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Monday, January 24, 2022

Chaos Walking (Movie Review)


The Film


On a dystopian planet called New World in the future where the women have died out and the men can all hear each other's thoughts in a constant barrage of colors, shapes and sounds, Todd (Tom Holland) discovers Viola (Daisy Ridley) who crash lands in her spaceship and he must protect her from people who mean her harm in this mostly stagnant adaptation of the Patrick Ness novel.

Chaos Walking (2021) One SheetPatrick Ness’ Chaos Walking trilogy of novels comes to life on screen in this first film adaptation from a screenplay co-written by Ness and directed by Doug Liman (Edge of Tomorrow).

The sci-fi thriller is set in the not-too-distant future in 2257 A.D. on a planet called New World. The male settlers on the planet develop a feature where their thoughts are displayed all the time and they call this “The Noise.” This does not happen to the women, which seems to have causes a rift between the genders. Against this background a young man, Todd Hewitt (Tom Holland), grows up knowing a world where all of the women, including his mother, have supposedly been killed during a war between the settlers and the indigenous inhabitants of the planet. Todd discovers Viola (Daisy Ridley), a mysterious young woman who crash lands on his planet, purportedly from Earth and his settlement’s leader, Mayor Prentiss (Mads Mikkelsen) seems very interested in her and mainly in the technology she possesses and the spaceship she comes from for nefarious reasons. Todd decides it’s his duty to protect Viola and the two run, with Viola’s life in jeopardy as Todd confronts truths about the planet and his past.

A bleak and dystopian sci-fi action thriller that looks promising from the start but fails to ever lift off, Chaos Walking spends most of its time in a slow churn with its central conceit, The Noise, a constant barrage of sound and holographic style images as expertly crafted by Visual effects on-set supervisor Jeff White (winner, Academy Award® Scientific and Technical Award) that explode in colorful tufts and lines from the actors’ heads, being the most compelling visual and philosophical aspect of the film. But this loses its luster after a while when one realizes that neither Ness’ screenplay nor Liman’s direction use it much to explore more deeply the implications of this constant bombardment of information or inability to hide one’s innermost thoughts other than the most obvious, such as when Todd keeps thinking how beautiful Viola is or tries to hide his knowledge of Viola’s hiding place from Mayor Prentiss. The most interesting character is The Preacher (David Oyelowo) whose noise presents as red, violent, fire and brimstone. It’s not unexpected, but it is an interesting use of irony.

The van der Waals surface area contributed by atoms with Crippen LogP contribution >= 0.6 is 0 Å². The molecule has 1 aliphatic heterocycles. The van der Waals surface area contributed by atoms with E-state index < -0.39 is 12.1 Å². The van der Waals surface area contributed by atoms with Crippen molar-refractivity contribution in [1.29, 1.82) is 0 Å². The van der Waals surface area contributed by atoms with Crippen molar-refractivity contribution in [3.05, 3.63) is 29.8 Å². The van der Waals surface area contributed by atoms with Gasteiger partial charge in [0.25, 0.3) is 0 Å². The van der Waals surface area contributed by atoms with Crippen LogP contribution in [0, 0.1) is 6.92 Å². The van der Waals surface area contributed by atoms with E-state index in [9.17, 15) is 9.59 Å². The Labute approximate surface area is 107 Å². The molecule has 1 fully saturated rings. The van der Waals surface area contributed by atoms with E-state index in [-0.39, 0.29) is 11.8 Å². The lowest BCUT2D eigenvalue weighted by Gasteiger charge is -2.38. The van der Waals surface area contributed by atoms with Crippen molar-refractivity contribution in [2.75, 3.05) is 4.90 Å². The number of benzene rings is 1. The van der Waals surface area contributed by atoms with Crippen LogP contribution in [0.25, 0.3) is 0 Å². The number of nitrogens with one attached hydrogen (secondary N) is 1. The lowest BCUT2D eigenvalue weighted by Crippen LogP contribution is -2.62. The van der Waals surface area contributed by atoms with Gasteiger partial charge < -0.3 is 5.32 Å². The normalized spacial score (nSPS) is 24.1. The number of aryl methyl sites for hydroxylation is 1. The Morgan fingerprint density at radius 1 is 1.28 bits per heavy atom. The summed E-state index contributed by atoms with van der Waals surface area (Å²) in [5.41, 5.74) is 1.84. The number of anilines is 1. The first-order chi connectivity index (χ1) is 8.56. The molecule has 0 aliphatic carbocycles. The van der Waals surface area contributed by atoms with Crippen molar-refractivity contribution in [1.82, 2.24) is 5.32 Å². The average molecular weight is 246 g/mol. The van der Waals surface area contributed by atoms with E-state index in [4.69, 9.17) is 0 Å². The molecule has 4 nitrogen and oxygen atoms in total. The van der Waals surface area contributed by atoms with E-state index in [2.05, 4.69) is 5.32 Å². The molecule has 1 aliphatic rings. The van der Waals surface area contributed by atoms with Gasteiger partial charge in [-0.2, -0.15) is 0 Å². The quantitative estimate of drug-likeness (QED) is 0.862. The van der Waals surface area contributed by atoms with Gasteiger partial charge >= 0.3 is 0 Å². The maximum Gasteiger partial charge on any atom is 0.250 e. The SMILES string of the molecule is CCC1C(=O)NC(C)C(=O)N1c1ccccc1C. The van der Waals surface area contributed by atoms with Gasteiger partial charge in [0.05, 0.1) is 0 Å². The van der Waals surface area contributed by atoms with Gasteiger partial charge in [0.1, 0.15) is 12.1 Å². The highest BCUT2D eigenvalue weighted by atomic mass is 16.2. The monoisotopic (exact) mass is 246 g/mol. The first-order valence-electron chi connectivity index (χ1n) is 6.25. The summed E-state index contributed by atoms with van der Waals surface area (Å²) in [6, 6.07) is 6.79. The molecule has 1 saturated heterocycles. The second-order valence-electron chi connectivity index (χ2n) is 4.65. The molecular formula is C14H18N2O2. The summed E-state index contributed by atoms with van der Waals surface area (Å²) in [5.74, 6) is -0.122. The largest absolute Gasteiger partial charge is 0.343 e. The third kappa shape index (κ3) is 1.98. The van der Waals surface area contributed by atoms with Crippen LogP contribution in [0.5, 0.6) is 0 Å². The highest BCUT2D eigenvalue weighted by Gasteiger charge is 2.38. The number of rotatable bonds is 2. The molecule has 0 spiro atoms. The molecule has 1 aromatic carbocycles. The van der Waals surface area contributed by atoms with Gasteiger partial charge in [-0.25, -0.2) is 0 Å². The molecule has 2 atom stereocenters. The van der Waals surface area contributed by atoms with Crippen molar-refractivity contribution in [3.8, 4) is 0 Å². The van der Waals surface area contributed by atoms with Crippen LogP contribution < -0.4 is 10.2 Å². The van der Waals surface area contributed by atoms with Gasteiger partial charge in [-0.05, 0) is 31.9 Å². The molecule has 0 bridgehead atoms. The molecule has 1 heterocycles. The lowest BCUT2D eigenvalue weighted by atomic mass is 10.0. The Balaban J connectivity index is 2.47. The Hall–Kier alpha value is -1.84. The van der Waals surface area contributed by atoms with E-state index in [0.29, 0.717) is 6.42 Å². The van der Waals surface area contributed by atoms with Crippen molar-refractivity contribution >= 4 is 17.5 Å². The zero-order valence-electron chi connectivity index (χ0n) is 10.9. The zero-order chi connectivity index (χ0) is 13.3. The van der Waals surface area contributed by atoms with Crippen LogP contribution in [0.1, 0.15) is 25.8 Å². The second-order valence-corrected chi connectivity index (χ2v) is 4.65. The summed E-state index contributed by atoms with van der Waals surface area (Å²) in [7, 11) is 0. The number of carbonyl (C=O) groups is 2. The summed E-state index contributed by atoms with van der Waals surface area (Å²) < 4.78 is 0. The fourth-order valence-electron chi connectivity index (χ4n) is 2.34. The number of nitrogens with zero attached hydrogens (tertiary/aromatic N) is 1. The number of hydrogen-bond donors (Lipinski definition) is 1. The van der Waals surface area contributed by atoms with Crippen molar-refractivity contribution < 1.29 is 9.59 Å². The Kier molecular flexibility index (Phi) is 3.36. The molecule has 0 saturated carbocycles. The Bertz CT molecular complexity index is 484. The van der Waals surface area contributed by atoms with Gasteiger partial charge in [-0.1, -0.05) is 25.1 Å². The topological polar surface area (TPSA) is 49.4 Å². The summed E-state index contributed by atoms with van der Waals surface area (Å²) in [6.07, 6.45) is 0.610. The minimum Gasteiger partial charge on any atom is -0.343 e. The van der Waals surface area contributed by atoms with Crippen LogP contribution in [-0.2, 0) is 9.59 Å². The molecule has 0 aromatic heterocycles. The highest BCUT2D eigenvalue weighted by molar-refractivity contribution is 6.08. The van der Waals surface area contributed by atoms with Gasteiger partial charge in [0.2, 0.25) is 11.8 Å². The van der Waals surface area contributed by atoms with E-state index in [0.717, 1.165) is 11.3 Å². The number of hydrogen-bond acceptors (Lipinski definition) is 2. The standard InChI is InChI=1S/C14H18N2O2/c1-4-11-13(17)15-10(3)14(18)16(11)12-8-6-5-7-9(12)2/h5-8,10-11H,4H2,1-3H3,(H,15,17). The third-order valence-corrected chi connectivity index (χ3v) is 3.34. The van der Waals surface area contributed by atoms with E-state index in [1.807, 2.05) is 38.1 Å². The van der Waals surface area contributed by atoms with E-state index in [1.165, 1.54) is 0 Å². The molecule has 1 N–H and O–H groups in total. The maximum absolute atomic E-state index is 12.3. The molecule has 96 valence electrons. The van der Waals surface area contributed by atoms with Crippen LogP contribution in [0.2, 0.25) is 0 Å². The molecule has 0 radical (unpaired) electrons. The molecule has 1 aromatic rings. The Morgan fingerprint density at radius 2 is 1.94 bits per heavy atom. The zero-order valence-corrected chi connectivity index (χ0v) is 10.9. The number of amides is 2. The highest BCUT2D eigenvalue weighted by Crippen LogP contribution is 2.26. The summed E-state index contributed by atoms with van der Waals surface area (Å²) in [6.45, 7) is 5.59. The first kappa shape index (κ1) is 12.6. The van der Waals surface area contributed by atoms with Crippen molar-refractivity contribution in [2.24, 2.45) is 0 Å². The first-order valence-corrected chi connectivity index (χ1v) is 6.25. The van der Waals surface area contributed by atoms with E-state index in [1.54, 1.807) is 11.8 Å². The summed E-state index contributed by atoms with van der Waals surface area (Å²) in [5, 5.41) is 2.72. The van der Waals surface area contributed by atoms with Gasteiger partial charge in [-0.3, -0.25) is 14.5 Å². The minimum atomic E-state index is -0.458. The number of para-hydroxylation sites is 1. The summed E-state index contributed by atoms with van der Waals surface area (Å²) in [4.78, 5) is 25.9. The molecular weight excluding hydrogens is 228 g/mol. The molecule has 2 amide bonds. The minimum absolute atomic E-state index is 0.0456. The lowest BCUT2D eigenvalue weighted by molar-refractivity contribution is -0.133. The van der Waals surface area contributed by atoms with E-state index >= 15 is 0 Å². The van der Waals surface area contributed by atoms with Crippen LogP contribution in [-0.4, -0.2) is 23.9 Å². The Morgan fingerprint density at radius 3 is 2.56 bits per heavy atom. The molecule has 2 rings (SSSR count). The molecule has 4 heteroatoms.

Liman has failed to develop any sort of believable chemistry between the leads Ridley and Holland, but he has put together a visually bleak, grey dystopia reminiscent of the muted world of Edge of Tomorrow, but with more greenery. There’s minimal action to sustain the film, but the action sequences that are there are well done. Mostly this feels like a sci-fi fantasy film with some undercooked world building. If you haven’t read the books, you will be lost and I’m not convinced that if you have read the books you will enjoy this adaptation either.

Chaos Walking is in theaters and IMAX March 5, 2021 (USA)

  • Rating Certificate: PG-13 (for violence and language)
  • Studios & Distributors: 3 Arts Entertainment | BRON Studios | Creative Wealth Media Finance | Quadrant Pictures | Lionsgate
  • Country: USA | Canada
  • Language: English
  • Run Time: 109 Mins.
  • Aspect Ratio: 2.39:1
  • Director: Doug Liman
  • Written By: Patrick Ness (screenplay by & based upon the book “The Knife of Never Letting Go” by) | Christopher Ford (screenplay by)
  • Release Date: 5 March 2021

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